1. @N&M – perhaps. In general the market works, though there was some definite frothiness up and down over last few years that obscured rational pricing. When we had someone in here looking at the furnace he informed us we did not have a high end model. He said this while looking at the granite countertops and huffed that “everyone says ‘wow, great counters’ – no one says ‘wow, great furnace!'”

  4. Oh, the joy of home ownership.

    And on the 3 year old and toilet paper problem, I recommend double rolls and not mega rolls- has saved me lots of rerolling with the one of my 3 who STILL unrolls the toilet paper.

  5. Well, my jeans don’t generally get washed until they can practically walk on their own…
    I joke, but only slightly. I wear bottoms many times before washing, unless I spill something on them. My kids tend to make anything they wear filthy, so their stuff gets washed every time. My stuff, not so much.
    We do our laundry on Saturday mornings- the kids get at least one of us up so early that we can get through at least two loads before we’re ready to go do anything. We actually complicate things by hanging stuff on the line instead of going straight into a dryer. But it still isn’t too terrible- at least not now that we figured out my husband doesn’t mind shuffling things through the washer and I don’t mind folding.

  6. I feel like I do laundry constantly!! I have two kids and the laundry basket (s) are never empty. I do at least one load a day but it’s not enough.
    the NUMBER ONE thing I will look for next time I buy a washer is a short cycle option. The one I have now does not have this, and each cycle takes 1,5 hours. So I can’t get it done that fast. Very annoying.

    1. @Sarah- I remember an ad once for a washing machine that took like 18 minutes. I don’t know anything else about it, but that struck me as a “wow” kind of breakthrough. To me, the most annoying part is sorting, folding and putting away.

      1. Laura, me too. I especially hate putting laundry (and dishes) away. I don’t really mind the other part. My kids are old enough that I can make them put theirs away (sometimes). But I wish I could pay someone to put mine away (and still somehow know where it is afterwards!)

        1. You can! Hire a high school student to do light chores and make laundry folding and putting away one of them. Our mother’s helpers put away dishes, but not laundry. It only takes a little supervision up front to show them where things go.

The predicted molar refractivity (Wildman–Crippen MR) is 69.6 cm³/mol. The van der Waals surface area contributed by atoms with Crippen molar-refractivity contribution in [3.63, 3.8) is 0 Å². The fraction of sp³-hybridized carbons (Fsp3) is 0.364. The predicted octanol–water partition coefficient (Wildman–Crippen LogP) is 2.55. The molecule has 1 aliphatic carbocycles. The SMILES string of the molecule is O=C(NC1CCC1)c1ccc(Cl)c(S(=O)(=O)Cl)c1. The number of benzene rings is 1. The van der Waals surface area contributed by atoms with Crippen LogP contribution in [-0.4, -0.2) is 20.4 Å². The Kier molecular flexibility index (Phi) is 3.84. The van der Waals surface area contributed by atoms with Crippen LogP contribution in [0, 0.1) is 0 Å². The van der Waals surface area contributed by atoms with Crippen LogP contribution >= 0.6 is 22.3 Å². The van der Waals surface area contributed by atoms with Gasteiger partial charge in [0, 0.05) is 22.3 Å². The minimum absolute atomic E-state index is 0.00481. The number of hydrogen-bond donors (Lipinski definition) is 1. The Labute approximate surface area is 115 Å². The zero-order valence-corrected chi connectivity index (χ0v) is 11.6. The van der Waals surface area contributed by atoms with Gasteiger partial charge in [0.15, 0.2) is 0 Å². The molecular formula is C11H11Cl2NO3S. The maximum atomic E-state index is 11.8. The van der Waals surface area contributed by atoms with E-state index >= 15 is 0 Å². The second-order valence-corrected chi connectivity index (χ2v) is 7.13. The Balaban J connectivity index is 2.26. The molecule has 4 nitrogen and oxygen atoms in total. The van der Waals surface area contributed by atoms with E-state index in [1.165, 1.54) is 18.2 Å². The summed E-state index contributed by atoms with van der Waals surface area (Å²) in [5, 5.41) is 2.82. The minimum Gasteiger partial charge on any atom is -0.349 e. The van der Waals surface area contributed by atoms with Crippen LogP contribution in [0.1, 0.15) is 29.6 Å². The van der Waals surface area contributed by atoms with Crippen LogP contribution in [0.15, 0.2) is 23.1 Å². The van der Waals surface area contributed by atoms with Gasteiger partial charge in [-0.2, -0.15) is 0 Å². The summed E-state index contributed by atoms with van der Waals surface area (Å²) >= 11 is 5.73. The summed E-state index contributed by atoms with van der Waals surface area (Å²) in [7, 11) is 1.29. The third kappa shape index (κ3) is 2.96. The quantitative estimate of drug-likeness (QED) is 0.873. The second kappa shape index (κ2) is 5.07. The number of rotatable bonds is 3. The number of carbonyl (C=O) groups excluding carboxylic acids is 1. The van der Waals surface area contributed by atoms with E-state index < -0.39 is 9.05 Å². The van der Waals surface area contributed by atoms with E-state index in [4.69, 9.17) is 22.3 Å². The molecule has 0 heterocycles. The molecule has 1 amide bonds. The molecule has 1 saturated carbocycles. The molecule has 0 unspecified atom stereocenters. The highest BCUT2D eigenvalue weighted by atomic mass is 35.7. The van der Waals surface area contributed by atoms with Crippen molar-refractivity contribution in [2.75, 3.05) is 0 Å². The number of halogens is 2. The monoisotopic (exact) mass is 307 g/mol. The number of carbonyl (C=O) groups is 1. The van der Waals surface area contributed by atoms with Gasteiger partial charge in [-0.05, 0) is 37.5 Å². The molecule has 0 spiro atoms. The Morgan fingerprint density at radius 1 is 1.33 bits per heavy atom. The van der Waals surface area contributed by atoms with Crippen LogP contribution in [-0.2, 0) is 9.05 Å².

2. @Karen- I have this thought about the dishwasher. I would love if someone would magically appear after the cycle finishes to empty it. But since my office is right next to the kitchen, the person who magically appears most frequently is…me, getting a snack.

  7. How can it be that you of all people do not send out your laundry to wash-dry-fold? I cannot tell you how much work it saves us. The big difference between the people at the laundromat and me is that they take the stuff out of the dryer immediately and fold nicely. No wrinkles!

    The people do mine actually make an effort to sort the laundry by owner. They mix some things up, but it isn’t bad. I get out 5 laundry baskets on Wed night when the laundry comes back and can sort it into the 5 baskets in 10 minutes.

    All this, for $30/week!

    Before we tried wash-dry-fold, we had a laundry disaster like yours, and I actually really found that I liked taking stuff to the laundromat. I would just bring some work and stake out 4 machines at once (something you can’t do at home) and take the stuff out and fold it immediately. (Easier to do with 4 machines at once than processing laundry in serial throughout the day).

    That all being said, I don’t send the sheets and towels to wash-dry-fold. They are no effort to fold and I don’t care if they wrinkle in the dryer. That’s how it only comes out to about $30/week.

    1. @Judy- It’s part of outsourcing cleaning around here, usually. But if we don’t have a functioning machine, no one can do it here, so someone has to take it to the laundromat.

    2. Only $30/week…hmmm. I gotta look into this. May be worth it to save the hassle of wrinkled clothes. Our w/d are in the basement, so sometimes we just can’t get to it until much later. And we don’t have that feature in which the dryer occasionally spins to keep the wrinkles out.

  8. Oh, there is no laundry service that picks up and delivers? I have found it is actually cheaper to have the laundry service do it than have the cleaning person do it. In part because the laundry service has that bank of machines and can do it all side by side!

    1. There must be one– even our little town has one. They have a cute truck and everything. It’s called “Door to door laundry” or something like that and I frequently see them leave large packages and things on hangers on people’s front porches in my neighborhood. I used to wish I had them for drycleaning (which their van says they also do), but since then I’ve been careful not to buy clothing that requires dry cleaning.

  9. We are a young couple but our washing machine is small and our dryer is way slower than the washing machine. I calculated it on time and it would take me more than 2 hours to get rid of a load (adding the folding)

    Some of the things that I did to save time were reusing clothes that could be reused (hanging them at night allows ventilation to help with that), buying more socks (we ran out of them really fast), buying a portable hanger so I could hang some wet clothes to dry in the bathroom while another load was at the dryer, and so on…

    I’m still coming up with new things.

    1. @Angie- buying enough socks and underwear is key. That tends to be the limiting factor on how long one can go between loads. As long as there’s clean underwear, you’re good, but when you run out, things get dicey.